Last fortnight, milk was in the spotlight once again. And this time ostensibly because of the coronavirus lockdown.
Some milk producers began crying wolf. They said that milk supplies to Mumbai would dwindle, because there was just not enough cattle fodder. They claimed that trucks carrying cattlefeed were not allowed to ply on the roads.
Now milk is an essential commodity. So is agricultural produce in most states. Then, why were cattlefeed trucks stopped? The story then changed, and the producers said that the cattlefeed factories were not running to full capacity because of the shortage of labour that had either returned home, or in isolation. But reassurance came from RS Sodhi, managing director of GCMMF (Gujarat Cooperative Milk Marketing Federation); that the situation was purely temporary, and would become normal soon.
It now transpires that they want an increase of Rs.2 per litre because they claim that the cost of inputs has gone up. This too was nixed.
In fact, much of the problem with milk goes back to money that Maharashtra’s cooperatives want to keep for themselves. GCMMF (which was set up by the late Verghese Kurien) believes that a milk cooperative is meant primarily for farmers, and not for the managers of cooperatives. This is something that Maharashtra’s cooperative bosses do not like; they prefer to run cooperatives their own way.
Thus, while Gujarat could focus its activities in developing and fine-tuning an extremely efficient procurement, processing and marketing machinery, Maharashtra ended up having as many as 60 brands, each with its own procurement, processing, and distribution strategy. . Moreover, while Gujarat managed to build India’s largest cooperative without government subsidies, Maharashtra’s cooperative managers (mostly politicians) were always on the lookout for a dole. That means government largesse.
Unlike Gujarat’s milk cooperative, Maharashtra’s cooperatives are largely financed by its sugar operations. One of the by-products of sugarcane is molasses, which helps run distilleries. It is no surprise then that all the cooperative bosses have huge interests in distilleries, though as private enterprises and not as part of the cooperatives. It is the same old story – socialization of losses, and privatization of profits.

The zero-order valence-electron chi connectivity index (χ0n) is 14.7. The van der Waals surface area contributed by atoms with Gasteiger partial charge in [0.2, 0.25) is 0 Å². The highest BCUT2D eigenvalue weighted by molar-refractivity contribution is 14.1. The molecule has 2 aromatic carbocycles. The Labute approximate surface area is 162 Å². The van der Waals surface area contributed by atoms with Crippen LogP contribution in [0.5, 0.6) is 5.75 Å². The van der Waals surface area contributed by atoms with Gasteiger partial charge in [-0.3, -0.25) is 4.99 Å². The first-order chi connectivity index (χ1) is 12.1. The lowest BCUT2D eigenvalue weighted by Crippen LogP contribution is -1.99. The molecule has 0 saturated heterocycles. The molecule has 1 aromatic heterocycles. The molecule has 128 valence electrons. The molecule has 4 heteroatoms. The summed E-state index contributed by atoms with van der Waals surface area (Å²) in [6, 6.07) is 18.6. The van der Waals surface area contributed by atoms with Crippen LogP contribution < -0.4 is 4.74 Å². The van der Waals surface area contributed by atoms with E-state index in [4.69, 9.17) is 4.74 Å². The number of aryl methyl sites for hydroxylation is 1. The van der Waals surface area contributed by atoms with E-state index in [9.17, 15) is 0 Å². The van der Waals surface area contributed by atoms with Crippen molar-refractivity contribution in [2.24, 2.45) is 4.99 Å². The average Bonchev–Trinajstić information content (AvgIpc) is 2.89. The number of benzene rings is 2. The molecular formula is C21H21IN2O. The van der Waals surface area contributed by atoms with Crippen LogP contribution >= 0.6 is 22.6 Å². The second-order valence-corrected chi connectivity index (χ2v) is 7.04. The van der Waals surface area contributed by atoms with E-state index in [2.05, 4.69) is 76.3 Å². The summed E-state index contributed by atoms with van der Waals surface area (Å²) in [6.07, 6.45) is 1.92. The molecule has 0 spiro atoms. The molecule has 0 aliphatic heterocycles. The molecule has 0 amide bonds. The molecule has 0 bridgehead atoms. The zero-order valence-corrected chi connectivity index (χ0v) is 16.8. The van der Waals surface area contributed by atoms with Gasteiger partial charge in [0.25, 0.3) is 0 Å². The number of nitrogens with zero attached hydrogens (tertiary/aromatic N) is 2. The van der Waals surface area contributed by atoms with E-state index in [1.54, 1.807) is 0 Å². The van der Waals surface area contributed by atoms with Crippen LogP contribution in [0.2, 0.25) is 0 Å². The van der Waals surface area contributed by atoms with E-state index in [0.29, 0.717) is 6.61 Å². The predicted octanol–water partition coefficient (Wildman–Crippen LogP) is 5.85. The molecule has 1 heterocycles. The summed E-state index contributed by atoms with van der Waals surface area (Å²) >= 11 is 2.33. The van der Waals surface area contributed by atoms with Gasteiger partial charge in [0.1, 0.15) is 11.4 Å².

Karnataka is another state where sugarcane and distilleries and milk cooperatives often go hand in hand. And even though Karnataka does not have the problem of multiplicity of brands (unlike Maharashtra), it too is constantly in need of government largesse.
It is quite possible that common distillery interests have persuaded Maharashtra to be more liberal in allowing milk from Karnataka into its own territory. This is despite milk in Karnataka getting a 20% subsidy of Rs.6 on its Rs.30/litre price. Curiously, Maharashtra’s cooperatives have not insisted on an entry tax of Rs.6/litre on milk from Karnataka. Obviously, subsidies in one state can hurt the pricing of the same product in another state. Do remember that Maharashtra slaps an entry tax on liquor that comes from Karnataka, but not on subsidised milk. Does this point to the pecking order of priorities of the state government?
Subsidies create other types of problems as well (some other states like Rajasthan and Telangana have also begun offering subsidies to milk producers ranging from Rs.2-4 per litre). They too incentivize inefficiency and hurt the efficient. They distort markets and debase values.
In the case of milk, it hurts efficient players like GCMMF, and also private players like Hatsun (the largest private sector milk producer in India). Both have been more generous towards their milk farmers than either Karnataka or Maharashtra have been. Both have also managed to do this without any subsidies from the government.
Do state governments want to run them to the ground? While players like Nestle with its milk production centre at Moga in Harayana and sugar cooperatives can survive -- because they have more than one product to sell -- GCMMF and Hatsun have only one product, milk and its derivatives. They are the nation’s pride. But they are more vulnerable to the pressures that subsidies create.
Fortunately, milk production has not declined (see table), despite such financial misadventures. However, the biggest cost for farmers is the cost of keeping cattle alive after their lactation period ends. In this respect, eastern states in India have an advantage. Their governments have refused to ban the slaughter of non-lactating cattle.
Eventually, India’s policymakers will have to take a call. Do they want milk production to remain efficient, and the farmers to earn more, or will they destroy a dream that propelled Kurien to make India the world’s largest producer of milk? To produce more milk, you need to reward the farmer, not the owner of cooperatives. GCMMF does that. It pays over 80% of the market price of milk to milk producers. In Maharashtra it is barely 50%, -- lower than what private producers pay their milk producers.
Will politicians destroy India’s milk industry? One fervently hopes they will fail.
The author is consulting editor with FPJ